Benz: Let's discuss some of the news within and among fund companies. One of the big stories was Invesco's acquisition of Oppenheimer Funds. I'd like to get your take, Russ, on whether you think this is a good thing, whether you think this combined company is going to be a strong entity.
Kinnel: Yeah. I was out visiting Oppenheimer not too long ago. And it's interesting to see the change. I think, for investors right now, it's still pretty much a neutral story because all the good managers for the most part are staying where they are. They started with some open-end fund mergers and just announced a raft of ETF liquidations, on the smaller ETFs, they're killing off. But for the most part, the changes are more dramatic behind the scenes like back office, sales staff, and some areas where they're making significant cuts. On the investment side, for instance, and a lot of the Oppenheimer managers and analysts they wanted keep, they signed to a commitment for a few more years with added pay. And so, I don't expect really big changes. And from a big-picture standpoint, it seems fairly neutral to me. I don't think the funds will change much. I don't think we'll necessarily see big fee cuts, which I would love, but I don't necessarily expect that.
Benz: One thing we saw were sizable capital gains distributions from some of the funds where there were changes and that, in turn, triggered some reshuffling of the portfolio since some of these distributions got paid out.
Kinnel: That's right. In some cases, they moved a fund from an Invesco team to an Oppenheimer or the other way around, and then said, "OK, run it the way you ran this other thing." And so, they did that, and that meant getting rid of all the holdings in the old portfolio, and that meant a lot of cap gains. You're right. In one way, it is a negative if you've held some of those funds in your taxable account.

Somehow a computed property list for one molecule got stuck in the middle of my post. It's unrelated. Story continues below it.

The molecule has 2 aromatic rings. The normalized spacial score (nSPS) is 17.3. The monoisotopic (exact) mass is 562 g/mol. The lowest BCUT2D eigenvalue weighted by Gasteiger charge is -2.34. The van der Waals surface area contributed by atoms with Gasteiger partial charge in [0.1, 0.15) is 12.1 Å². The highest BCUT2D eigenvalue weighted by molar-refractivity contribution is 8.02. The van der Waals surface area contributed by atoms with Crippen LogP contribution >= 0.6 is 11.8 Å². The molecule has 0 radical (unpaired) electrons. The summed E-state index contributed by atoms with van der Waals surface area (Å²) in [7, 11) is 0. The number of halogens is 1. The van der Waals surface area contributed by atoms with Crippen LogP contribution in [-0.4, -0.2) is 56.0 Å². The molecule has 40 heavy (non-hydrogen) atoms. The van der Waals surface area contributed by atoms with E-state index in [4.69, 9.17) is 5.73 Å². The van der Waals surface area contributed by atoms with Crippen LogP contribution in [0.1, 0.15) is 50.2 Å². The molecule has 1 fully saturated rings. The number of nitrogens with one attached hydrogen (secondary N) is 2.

Benz: Another story that you think is significant is Henry Ellenbogen's departure from T. Rowe Price. He had been running T. Rowe Price New Horizons. Let's talk about that--where he went, who's taking over, and how that affects you and how you and the team look at that fund.
Kinnel: Yeah. We talked about how it's been a challenge for active management, but certainly some active management is thriving. And T. Rowe is one of the firm's that's really had a great decade because they've had a lot very good stock selection. They're well managed and pretty good at communicating with shareholders. But this is a tough one because Ellenbogen ran T. Rowe New Horizons, which is a mid-growth fund, very big one that's had tremendous returns, has kind of been a leader on some of their private equity investments. And so, to lose someone kind of midcareer is really tough because there are other T. Rowe managers who are relatively close to retirement. And so, in a way, they could have been expected to lean on Ellenbogen even more. So, it's tough to lose someone midcareer. But of course, when you're a really successful growth manager, there are a lot of possibilities out there. You can do hedge funds, venture capital. There's just a lot of possibilities. So, it's tough to hold on to him. But it is a blow for T. Rowe.
Benz: Do we know what Ellenbogen will be doing?
Kinnel: He's starting his own firm, so not one that individual investors can invest in, unfortunately.
Benz: Russ, thank you so much for being here to recap the past year in mutual funds.
Kinnel: You're welcome.
Benz: Thanks for watching. I'm Christine Benz for Morningstar.com.
Russel Kinnel does not own (actual or beneficial) shares in any of the securities mentioned above. Find out about Morningstar’s editorial policies.